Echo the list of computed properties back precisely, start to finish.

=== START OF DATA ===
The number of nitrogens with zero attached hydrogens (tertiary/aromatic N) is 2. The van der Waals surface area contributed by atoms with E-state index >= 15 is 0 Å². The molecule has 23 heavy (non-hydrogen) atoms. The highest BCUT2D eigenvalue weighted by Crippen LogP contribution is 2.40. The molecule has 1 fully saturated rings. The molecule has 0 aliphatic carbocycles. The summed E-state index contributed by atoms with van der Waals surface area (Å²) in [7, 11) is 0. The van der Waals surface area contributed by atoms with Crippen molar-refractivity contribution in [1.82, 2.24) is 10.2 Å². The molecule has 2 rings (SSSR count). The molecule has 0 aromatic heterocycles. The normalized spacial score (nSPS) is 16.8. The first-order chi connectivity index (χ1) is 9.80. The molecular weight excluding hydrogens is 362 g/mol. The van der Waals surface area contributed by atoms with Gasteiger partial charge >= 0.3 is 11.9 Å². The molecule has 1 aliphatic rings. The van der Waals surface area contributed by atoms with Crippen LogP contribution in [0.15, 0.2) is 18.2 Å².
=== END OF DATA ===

The number of nitrogens with zero attached hydrogens (tertiary/aromatic N) is 2. The van der Waals surface area contributed by atoms with E-state index >= 15 is 0 Å². The molecule has 23 heavy (non-hydrogen) atoms. The highest BCUT2D eigenvalue weighted by Crippen LogP contribution is 2.40. The molecule has 1 fully saturated rings. The molecule has 0 aliphatic carbocycles. The summed E-state index contributed by atoms with van der Waals surface area (Å²) in [7, 11) is 0. The van der Waals surface area contributed by atoms with Crippen molar-refractivity contribution in [1.82, 2.24) is 10.2 Å². The molecule has 2 rings (SSSR count). The molecule has 0 aromatic heterocycles. The normalized spacial score (nSPS) is 16.8. The first-order chi connectivity index (χ1) is 9.80. The molecular weight excluding hydrogens is 362 g/mol. The van der Waals surface area contributed by atoms with Gasteiger partial charge >= 0.3 is 11.9 Å². The molecule has 1 aliphatic rings. The van der Waals surface area contributed by atoms with Crippen LogP contribution in [0.15, 0.2) is 18.2 Å².